Women and men have different ecological footprints. They approach environmental issues in different ways. They tend to prefer different means of transport, and their consumption patterns vary. Moreover, women in the world’s developing countries are affected more severely by climate change and natural disasters than men.
Several UN agencies have stressed that the world cannot afford to ignore the voices, needs and priorities of half of the population in policies and action on adaptation and mitigation, capacity-building, technology transfer, climate finance, and all other aspects of the climate change response. The gender aspect was highlighted at the UN conference on climate change (COP19), by, among others, UN Women.
The Nordic countries are increasingly taking the gender aspect into account. “There is a difference in how men and women act and consume things, which is interesting from an environmental and climate perspective,” according to gender expert Charlotte Kirkegaard from the consulting company Unisex Progress. She will be incorporating the gender equality dimension into the programme design and implementation of three projects in the Nordic Prime Ministers’ green growth initiative.
“Sustainability has to include both genders’ perspectives. If you lack the perspective of half the world’s population, you will not be able to find the right solutions to achieve your goals,” Kirkegaard says.
By definition, gender equality is about ensuring equal access to opportunities in society, whether social, political or economic. From a growth perspective, gender inequality prevents women from fully optimising their economic potential and thus restricts their ability to contribute to the shift towards a greener economy. An unbalanced society, in other words, does not fully benefit from its human capital.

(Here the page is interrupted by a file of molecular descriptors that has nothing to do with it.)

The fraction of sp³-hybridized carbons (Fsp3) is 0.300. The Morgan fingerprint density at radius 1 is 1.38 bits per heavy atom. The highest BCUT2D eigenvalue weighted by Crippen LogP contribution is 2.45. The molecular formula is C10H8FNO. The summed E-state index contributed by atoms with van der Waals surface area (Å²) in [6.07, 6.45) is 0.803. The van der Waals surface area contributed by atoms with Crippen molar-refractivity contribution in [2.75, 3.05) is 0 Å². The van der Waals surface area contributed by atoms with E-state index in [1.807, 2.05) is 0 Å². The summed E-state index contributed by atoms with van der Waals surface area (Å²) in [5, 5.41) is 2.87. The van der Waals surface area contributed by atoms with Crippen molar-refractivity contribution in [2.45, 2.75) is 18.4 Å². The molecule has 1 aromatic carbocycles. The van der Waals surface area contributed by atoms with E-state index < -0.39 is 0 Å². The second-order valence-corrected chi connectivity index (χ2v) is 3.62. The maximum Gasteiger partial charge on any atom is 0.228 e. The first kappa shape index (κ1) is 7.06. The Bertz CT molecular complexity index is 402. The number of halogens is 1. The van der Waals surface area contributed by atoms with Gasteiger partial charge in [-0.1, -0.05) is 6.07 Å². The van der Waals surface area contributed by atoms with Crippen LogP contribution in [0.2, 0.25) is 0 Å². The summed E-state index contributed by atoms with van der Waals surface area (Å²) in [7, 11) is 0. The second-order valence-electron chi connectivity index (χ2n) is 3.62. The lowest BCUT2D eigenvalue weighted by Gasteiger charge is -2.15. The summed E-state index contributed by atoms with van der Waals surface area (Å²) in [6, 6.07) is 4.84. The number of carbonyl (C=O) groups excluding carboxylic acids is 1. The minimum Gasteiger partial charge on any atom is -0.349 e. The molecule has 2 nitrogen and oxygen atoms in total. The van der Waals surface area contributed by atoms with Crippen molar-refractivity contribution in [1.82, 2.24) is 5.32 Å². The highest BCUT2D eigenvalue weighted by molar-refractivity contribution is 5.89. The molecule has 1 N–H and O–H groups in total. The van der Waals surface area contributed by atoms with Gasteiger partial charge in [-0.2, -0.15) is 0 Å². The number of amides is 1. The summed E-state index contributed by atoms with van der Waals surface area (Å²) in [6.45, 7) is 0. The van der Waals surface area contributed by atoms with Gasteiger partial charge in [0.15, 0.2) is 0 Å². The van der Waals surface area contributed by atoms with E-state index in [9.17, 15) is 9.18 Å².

One of the solutions to this problem is more research. European studies have shown a lack of research on the significance of the gender perspective to the economy.
“The gender perspective needs to be put on the climate change research agenda. We need to understand the situation today and explore ways to benefit more extensively from applying the gender dimension in research. This would promote green growth and gender equality at the same time,” says Kirkegaard.
The Nordic countries will be celebrating the 40th anniversary of cooperation on gender equality in 2014. The five countries are among the world’s leading nations when it comes to equal opportunities for men and women. In the Global Gender Gap Report 2013, a World Economic Forum report that ranks countries on their ability to close the gender gap in four key areas: health, education, political engagement and economic participation; Iceland, Finland, Norway and Sweden occupy the top four spots, while Denmark comes eighth on the list.
“If you don’t consider the problems that are specific to women, you cannot make sustainable development happen. The main point is that when you remove these subsidies and have to find alternatives, the strategy should be designed as a driver for development. It should ensure improved conditions for both men and women, but could also be used to promote women’s opportunities to create their own businesses,” Kirkegaard explains.
Source: Norden.org, UNDP, UN Women
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